Shops and Shopping
Oxford University Press
Reason for embargo
This is the author accepted manuscript. Under indefinite embargo – no publisher permission. The final version is available from the publisher via the DOI in this record.
Almost all inhabitants of the ancient world were dependent to varying degrees on retailers to supply them with at least some food items, raw materials, or manufactured goods, and this was particularly true of urban inhabitants. While the amount of built commercial space increased in the Hellenistic period, and was a particular feature of Roman urban centres, we cannot trace a simple linear development from periodic markets through to permanent shops. Instead the retail trade remained varied throughout antiquity, consisting of periodic and permanent markets, shops and workshops, and street stalls and ambulant hawkers, all of which performed complementary roles within an integrated network of distribution. The size of the local market, however, inevitably had an impact on the organisation of the retail trade, with increased specialisation and clustering of trades possible in larger urban centres, where a wider range of products was typically available to the consumer and capital investment in dedicated commercial space was encouraged by the level of demand for goods. Ancient shopping was an immersive and interactive experience. Prices fluctuated in response to market pressures and were very often arrived at through a process of haggling and bargaining. Markets, shops, and streets were as much places of social interaction as they were shopping, and men and women mixed freely as both buyers and sellers. Advertising and marketing may have been rudimentary, but the attempts by retailers to maximise sales contributed to the colourful and vibrant nature of the ancient commercial environment; the open doorways of shops and workshops facilitated interaction between those inside and outside, and goods, sellers, and customers very often spilled out onto the street, while painted notices and signs displayed goods for sale, and the distinctive shouts of sellers competed loudly for the attention of potential customers.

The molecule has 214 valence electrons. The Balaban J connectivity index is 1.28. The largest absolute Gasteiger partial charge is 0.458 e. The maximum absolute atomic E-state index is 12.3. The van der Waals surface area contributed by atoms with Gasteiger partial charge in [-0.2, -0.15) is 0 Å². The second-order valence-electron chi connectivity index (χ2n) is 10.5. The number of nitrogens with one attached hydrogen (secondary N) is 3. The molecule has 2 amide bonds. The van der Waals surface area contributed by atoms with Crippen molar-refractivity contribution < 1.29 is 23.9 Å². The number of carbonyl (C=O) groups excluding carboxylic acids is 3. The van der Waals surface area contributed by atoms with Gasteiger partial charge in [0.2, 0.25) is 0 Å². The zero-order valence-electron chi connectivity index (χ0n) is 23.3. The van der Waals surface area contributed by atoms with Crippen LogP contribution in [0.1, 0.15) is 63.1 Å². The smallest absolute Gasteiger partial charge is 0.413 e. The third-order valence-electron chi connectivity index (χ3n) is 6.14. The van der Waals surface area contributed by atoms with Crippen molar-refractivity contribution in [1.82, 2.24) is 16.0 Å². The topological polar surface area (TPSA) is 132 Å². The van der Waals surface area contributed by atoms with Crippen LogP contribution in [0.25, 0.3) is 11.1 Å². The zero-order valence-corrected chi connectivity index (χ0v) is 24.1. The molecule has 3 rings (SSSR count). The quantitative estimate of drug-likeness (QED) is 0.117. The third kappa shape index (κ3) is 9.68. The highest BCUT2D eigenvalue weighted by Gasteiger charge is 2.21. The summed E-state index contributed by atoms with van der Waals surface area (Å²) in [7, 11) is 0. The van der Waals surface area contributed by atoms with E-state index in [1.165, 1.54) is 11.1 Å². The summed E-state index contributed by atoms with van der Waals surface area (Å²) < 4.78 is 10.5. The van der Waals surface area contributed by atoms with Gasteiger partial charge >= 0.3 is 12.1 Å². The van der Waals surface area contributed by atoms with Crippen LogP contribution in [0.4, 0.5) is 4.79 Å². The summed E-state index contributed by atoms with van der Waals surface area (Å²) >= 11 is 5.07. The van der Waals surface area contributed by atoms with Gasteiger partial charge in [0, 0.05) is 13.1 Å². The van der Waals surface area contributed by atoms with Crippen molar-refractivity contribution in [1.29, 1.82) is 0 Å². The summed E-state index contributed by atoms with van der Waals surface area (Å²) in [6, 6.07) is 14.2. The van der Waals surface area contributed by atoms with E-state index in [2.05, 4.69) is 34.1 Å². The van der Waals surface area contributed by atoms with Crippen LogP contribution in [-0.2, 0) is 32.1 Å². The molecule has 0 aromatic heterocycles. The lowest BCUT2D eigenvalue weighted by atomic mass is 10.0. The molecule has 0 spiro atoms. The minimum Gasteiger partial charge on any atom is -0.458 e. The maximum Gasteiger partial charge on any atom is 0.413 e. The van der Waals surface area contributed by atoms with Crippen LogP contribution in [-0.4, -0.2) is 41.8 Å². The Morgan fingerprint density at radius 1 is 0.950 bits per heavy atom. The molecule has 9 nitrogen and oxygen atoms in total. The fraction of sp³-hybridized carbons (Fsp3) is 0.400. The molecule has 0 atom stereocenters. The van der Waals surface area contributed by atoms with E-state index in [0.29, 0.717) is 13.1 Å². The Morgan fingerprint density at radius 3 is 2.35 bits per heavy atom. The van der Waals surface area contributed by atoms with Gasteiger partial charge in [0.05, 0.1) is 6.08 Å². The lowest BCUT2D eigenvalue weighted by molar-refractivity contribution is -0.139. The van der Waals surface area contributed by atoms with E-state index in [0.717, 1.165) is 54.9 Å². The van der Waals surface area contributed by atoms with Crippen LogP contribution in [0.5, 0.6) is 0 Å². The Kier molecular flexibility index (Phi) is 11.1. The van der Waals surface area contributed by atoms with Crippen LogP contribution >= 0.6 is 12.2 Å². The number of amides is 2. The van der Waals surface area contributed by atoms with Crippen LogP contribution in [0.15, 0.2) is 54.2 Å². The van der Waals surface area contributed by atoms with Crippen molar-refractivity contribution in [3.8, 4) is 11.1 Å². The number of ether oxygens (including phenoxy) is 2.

Book chapter from: The Oxford Classical Dictionary, digital edition. 2016. Available at: http://classics.oxfordre.com/
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